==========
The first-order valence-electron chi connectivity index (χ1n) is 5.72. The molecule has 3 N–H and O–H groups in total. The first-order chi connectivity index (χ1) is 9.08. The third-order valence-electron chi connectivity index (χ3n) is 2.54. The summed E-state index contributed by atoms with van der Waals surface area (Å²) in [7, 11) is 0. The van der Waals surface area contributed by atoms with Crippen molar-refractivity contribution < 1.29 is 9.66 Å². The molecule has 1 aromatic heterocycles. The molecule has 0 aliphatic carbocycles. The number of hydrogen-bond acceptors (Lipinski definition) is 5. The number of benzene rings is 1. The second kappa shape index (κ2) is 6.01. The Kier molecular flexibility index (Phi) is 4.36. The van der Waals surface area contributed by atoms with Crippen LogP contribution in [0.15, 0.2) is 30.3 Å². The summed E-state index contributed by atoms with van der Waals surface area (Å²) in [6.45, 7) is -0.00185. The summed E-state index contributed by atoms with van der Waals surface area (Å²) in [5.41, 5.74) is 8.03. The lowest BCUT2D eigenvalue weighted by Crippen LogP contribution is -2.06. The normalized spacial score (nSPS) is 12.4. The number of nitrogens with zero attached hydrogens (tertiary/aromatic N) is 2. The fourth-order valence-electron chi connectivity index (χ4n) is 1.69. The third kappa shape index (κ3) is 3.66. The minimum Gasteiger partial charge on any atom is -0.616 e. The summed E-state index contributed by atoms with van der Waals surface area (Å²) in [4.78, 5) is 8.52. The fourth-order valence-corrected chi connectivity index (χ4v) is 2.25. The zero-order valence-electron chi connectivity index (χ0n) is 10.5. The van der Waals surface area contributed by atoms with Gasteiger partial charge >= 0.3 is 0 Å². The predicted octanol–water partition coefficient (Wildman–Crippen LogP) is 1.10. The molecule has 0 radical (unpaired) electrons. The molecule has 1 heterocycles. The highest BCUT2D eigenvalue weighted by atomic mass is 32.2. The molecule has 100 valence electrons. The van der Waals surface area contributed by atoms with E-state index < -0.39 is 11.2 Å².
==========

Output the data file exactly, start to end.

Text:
The first-order valence-electron chi connectivity index (χ1n) is 5.72. The molecule has 3 N–H and O–H groups in total. The first-order chi connectivity index (χ1) is 9.08. The third-order valence-electron chi connectivity index (χ3n) is 2.54. The summed E-state index contributed by atoms with van der Waals surface area (Å²) in [7, 11) is 0. The van der Waals surface area contributed by atoms with Crippen molar-refractivity contribution < 1.29 is 9.66 Å². The molecule has 1 aromatic heterocycles. The molecule has 0 aliphatic carbocycles. The number of hydrogen-bond acceptors (Lipinski definition) is 5. The number of benzene rings is 1. The second kappa shape index (κ2) is 6.01. The Kier molecular flexibility index (Phi) is 4.36. The van der Waals surface area contributed by atoms with Crippen LogP contribution in [0.15, 0.2) is 30.3 Å². The summed E-state index contributed by atoms with van der Waals surface area (Å²) in [6.45, 7) is -0.00185. The summed E-state index contributed by atoms with van der Waals surface area (Å²) in [5.41, 5.74) is 8.03. The lowest BCUT2D eigenvalue weighted by Crippen LogP contribution is -2.06. The normalized spacial score (nSPS) is 12.4. The number of nitrogens with zero attached hydrogens (tertiary/aromatic N) is 2. The fourth-order valence-electron chi connectivity index (χ4n) is 1.69. The third kappa shape index (κ3) is 3.66. The minimum Gasteiger partial charge on any atom is -0.616 e. The summed E-state index contributed by atoms with van der Waals surface area (Å²) in [4.78, 5) is 8.52. The fourth-order valence-corrected chi connectivity index (χ4v) is 2.25. The zero-order valence-electron chi connectivity index (χ0n) is 10.5. The van der Waals surface area contributed by atoms with Gasteiger partial charge >= 0.3 is 0 Å². The predicted octanol–water partition coefficient (Wildman–Crippen LogP) is 1.10. The molecule has 0 radical (unpaired) electrons. The molecule has 1 heterocycles. The highest BCUT2D eigenvalue weighted by atomic mass is 32.2. The molecule has 100 valence electrons. The van der Waals surface area contributed by atoms with E-state index < -0.39 is 11.2 Å².